During COVID-19 lock-down measures, many medical practices used telemedicine, or live videoconferencing, as a safe and necessary alternative to in-person visits. While it may seem like a new phenomenon, many complementary and alternative medicine (CAM) physicians have been embracing telemedicine since before the pandemic. As doctors and patients alike continue to experience the benefits, the trend doesn’t seem to be going away anytime soon.
Practices that offer virtual visits are rapidly on the rise. Here are some of the ways NUHS alumni are finding success with telemedicine.
Meeting a new demand
In addition to in-person visits, Kyra Kare Health & Wellness in California first started offering telemedicine visits in August 2019. With one of the co-founders living out-of-state, practicing virtually is nothing new.
“Prior to COVID, unless the person was referred to our practice by another patient, they were very hesitant to schedule a telemedicine appointment,” said Anayibe Ramos, ND, (NUHS ’16), co-founder of Kyra Kare Health & Wellness.
However, as many individuals began working from home during the pandemic, telemedicine became much more popular.
“In some situations they do prefer telehealth,” Dr. Ramos said. “We have noticed that most tech savvy patients are opting for this option for follow-up appointments.”
Transitioning from brick and mortar clinic to 100 percent virtual
Like many doctors, when Olivia Friedman, DACM, Dipl.OM, L.AC.,
(NUHS ’15) first opened her practice, Amethyst Holistic Skin Solutions, specializing in skincare, she started with a brick-and-motor clinic. However, over the course of two years, Dr. Friedman discovered many of her patients preferred meeting online and that she used her brick-and-mortar clinic less and less often.
Dr. Friedman became 100 percent virtual before eventually getting rid of her clinic space in March 2020.
“Patients don't have to waste time driving to and from their appointments, looking for parking or waiting in the reception which can make a 30 minute appointment into a 2 hour event. Instead they just access Zoom from their computer or mobile device wherever they are (home, work, out and about) and then go back to their normally scheduled life at the end of the appointment,” Dr. Friedman said.
During the pandemic, she continued to be booked solid. With patients spending more time at home, appointments were easier to book.
In order to make the most of these kinds of visits, patients are required to send photos prior to each appointment so Dr. Friedman can diagnose, gauge progress and match herbal ingredients to their current condition. “Dermatology is extremely visual, so it works well in this model,” she said.
In addition to being more convenient for her patients, Dr. Friedman said she’s able to save money on the overhead. “Since I do not need a physical space, my overhead is simply the cost of my computer and whatever level of technology I desire,” she said.
She can also see a larger pool of patients, not just those in the local area.
“My patients can literally be anywhere,” she said. “Even if they are on vacation, I can still see them virtually.”
A new cost-effective way to open a practice
Upon graduating from NUHS in 2017, Jessica Christie, ND, LND (NUHS’17) wanted a job that would offer her flexibility and more time with her children. Early in her career, she worked part-time at a clinic. However, with the onset of the pandemic and the rise of the use of telemedicine, Dr. Christie saw a new opportunity.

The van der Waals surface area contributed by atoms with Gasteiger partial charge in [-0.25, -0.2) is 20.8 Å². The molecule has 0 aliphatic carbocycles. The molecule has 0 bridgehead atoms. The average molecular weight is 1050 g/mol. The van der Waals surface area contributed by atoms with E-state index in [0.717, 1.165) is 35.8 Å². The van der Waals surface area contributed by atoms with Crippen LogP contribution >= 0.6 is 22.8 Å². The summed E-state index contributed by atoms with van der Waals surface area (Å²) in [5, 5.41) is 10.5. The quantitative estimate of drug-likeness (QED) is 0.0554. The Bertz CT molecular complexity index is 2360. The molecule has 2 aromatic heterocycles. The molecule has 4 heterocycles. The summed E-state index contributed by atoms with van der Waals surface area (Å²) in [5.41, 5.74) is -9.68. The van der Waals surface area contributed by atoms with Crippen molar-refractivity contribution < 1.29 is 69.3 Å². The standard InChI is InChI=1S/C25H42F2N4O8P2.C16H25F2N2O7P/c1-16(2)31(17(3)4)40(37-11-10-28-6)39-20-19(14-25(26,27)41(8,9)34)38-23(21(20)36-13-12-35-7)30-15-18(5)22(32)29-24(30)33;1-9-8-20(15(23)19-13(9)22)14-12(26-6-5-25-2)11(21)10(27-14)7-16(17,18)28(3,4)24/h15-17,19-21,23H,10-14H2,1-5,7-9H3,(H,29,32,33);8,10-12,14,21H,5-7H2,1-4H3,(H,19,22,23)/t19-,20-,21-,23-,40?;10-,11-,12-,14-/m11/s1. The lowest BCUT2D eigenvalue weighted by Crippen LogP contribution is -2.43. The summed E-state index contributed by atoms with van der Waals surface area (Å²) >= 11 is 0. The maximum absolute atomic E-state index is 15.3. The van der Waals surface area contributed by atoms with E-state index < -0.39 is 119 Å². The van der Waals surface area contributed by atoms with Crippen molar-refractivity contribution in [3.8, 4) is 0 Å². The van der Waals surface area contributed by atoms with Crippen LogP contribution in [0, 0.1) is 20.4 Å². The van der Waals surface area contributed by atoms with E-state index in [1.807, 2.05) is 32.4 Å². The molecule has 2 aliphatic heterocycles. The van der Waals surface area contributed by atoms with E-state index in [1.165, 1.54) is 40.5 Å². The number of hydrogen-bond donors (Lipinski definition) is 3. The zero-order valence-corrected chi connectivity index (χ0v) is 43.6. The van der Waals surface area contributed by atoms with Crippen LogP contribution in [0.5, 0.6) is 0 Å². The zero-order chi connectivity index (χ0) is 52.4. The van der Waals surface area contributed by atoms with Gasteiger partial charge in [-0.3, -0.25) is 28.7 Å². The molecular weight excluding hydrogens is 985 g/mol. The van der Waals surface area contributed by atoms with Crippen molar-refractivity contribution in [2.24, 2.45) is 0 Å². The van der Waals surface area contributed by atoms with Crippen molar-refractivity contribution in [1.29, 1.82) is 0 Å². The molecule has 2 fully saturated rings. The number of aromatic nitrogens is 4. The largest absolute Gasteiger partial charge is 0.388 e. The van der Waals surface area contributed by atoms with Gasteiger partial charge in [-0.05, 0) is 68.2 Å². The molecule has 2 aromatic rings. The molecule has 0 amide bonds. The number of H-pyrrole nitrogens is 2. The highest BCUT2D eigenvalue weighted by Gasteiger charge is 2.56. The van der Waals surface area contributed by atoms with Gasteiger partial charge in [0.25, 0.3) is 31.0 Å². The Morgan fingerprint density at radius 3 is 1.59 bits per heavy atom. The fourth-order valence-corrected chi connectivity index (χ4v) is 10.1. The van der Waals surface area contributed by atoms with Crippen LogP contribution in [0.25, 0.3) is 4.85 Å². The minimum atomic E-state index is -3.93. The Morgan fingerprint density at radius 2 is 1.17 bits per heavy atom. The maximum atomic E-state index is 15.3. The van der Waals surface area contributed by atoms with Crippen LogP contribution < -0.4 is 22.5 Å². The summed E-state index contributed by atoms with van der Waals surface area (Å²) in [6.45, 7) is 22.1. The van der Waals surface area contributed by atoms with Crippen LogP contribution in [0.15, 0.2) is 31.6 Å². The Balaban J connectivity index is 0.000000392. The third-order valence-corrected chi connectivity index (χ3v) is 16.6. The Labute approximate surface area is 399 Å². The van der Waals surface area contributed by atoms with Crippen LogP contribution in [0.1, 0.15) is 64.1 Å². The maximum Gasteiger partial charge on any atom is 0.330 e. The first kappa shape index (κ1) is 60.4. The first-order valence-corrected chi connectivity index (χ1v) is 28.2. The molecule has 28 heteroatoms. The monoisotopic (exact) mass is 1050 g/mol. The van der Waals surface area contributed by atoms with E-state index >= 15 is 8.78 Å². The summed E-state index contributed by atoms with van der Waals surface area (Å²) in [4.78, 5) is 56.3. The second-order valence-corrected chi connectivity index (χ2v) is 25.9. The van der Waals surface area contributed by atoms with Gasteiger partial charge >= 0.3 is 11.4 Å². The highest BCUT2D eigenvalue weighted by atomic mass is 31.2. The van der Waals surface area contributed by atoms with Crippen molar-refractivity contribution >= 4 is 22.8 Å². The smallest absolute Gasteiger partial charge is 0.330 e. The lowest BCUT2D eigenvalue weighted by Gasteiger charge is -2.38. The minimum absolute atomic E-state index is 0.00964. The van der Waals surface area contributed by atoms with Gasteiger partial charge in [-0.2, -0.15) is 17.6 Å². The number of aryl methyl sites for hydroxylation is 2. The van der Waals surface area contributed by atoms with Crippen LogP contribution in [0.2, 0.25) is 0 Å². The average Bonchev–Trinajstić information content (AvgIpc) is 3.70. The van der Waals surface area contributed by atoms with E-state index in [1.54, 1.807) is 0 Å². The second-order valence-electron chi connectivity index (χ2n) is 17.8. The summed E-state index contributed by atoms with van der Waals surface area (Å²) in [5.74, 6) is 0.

In May 2021, Dr. Christie officially opened Magnolia Integrative Fertility, a 100-percent virtual holistic health center specializing in natural fertility restoration for women and men. Counter to what most might think, the pandemic was the perfect time to start a business.
“There’s a certain expectation now. A lot of my patients still have to be at home and not at the office,” Dr. Christie said.
Because she didn’t have to worry about getting a big loan or all the expenses that come with a brick and mortar shop, Dr. Christie was able to open her clinic in less time. Overall, the obstacles to her virtual practice are few. For physical exams, Dr. Christie works integratively with her patient’s primary care doctors whom patients are required to see before her appointments.
“Everything else can be done online and it’s very easy,” she said.
When she opened her practice, the software needed to run a virtual clinic seamlessly was already available. This includes integrated software that allows Dr. Christie to stay HIPAA compliant along with digital chart to make notes during patient visits. She’s also able to order supplements electronically via the Full Script dispensary and order labs using electronic health records.
“All of these programs were already around, it was just a matter of piecing it together to help me run my practice,” she said.
NDs are well-trained in providing physical examinations and providing manipulations. However, Dr. Christie said there’s a lot she can offer her patients during virtual visits. For example, teaching patients how to perform certain tasks like hydrotherapy, exercises and other lifestyle adjustments all have long-term effects on health.
One of the most important things Dr. Christie said she learned at NUHS is nature’s cure as the foundation to optimal health. “I can help patients so much in a way that doesn’t require fancy equipment,” she said.
While there will always be a need for in-person clinics, Dr. Christie says there’s a need for virtual clinics too. She recommends students look into it.
“It’s definitely a really good option,” she said. “The best part is you don’t need to have a big investment to get started.”